The case study research performed by the HSRC adapted the management concept of gearing to shed light on the organisational features of SOEs considered key for R&D and innovation. These features included human and technological capabilities, networks, research infrastructure, and governance.
The HSRC team’s working hypothesis was that if an SOE was gearing appropriately, then it would be in a position to leverage R&D and innovation to achieve its multiple mandates efficiently and effectively, and this would show up in the research findings. If it was not gearing appropriately, then a set of questions arise as to what investment or organisational change would be required to facilitate the development of R&D and innovation capabilities in the future.
Reflecting on the HSRC case study results for ATNS, their senior manager for infrastructure research and management Nokuthula Phakathi said declining research funding, technology adoption and skills shortages in robotics and AI were among the barriers to advancing R&D and innovation.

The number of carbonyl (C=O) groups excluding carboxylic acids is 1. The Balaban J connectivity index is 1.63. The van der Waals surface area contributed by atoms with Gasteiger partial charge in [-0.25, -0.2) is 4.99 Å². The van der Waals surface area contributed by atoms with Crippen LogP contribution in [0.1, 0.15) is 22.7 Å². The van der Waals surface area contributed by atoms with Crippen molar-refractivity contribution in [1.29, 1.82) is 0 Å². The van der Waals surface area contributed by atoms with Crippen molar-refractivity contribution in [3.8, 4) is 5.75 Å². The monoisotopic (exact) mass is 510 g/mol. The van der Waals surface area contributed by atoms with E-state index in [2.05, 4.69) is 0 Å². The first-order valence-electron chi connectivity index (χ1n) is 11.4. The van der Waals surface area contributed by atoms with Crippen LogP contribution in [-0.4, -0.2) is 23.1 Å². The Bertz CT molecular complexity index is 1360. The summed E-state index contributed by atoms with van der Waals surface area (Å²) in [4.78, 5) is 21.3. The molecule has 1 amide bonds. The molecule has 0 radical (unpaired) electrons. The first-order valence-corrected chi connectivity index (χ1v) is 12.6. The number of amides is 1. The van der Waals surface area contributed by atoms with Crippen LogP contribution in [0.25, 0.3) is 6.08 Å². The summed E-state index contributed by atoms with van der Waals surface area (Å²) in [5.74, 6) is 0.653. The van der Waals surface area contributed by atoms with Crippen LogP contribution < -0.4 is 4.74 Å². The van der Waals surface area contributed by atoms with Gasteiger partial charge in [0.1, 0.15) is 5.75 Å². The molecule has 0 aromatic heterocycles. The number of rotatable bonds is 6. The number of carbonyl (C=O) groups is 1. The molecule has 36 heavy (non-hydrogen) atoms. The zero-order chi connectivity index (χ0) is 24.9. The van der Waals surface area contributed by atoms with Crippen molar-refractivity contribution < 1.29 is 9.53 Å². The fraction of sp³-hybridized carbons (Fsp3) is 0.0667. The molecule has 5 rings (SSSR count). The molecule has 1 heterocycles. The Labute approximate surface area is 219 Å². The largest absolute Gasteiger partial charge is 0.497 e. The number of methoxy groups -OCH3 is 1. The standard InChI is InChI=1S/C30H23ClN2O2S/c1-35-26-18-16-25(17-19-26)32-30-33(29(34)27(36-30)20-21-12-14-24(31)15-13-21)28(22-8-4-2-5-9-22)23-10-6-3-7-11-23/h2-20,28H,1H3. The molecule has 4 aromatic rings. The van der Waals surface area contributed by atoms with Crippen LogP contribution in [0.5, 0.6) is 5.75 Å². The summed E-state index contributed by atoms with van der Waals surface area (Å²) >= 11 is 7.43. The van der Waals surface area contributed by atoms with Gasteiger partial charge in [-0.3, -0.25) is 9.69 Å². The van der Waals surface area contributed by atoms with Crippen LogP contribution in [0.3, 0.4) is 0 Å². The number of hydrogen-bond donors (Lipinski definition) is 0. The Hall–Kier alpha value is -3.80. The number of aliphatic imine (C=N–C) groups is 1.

Solving these challenges could help ATNS provide cheaper air travel.
Networks and leadership were key to driving R&D and innovation investments, Phakathi said. “We all know the environment is tricky and [there are] regulatory challenges. We need to be agile. We need to work towards goals [and] we need to allow our employees to be creative.”
In summative remarks at the dialogue, CeSTII executive head Dr Glenda Kruss said there “is no single policy option for government”. She highlighted the systemic, organisational and institutional dimensions of innovation policy interventions (see box).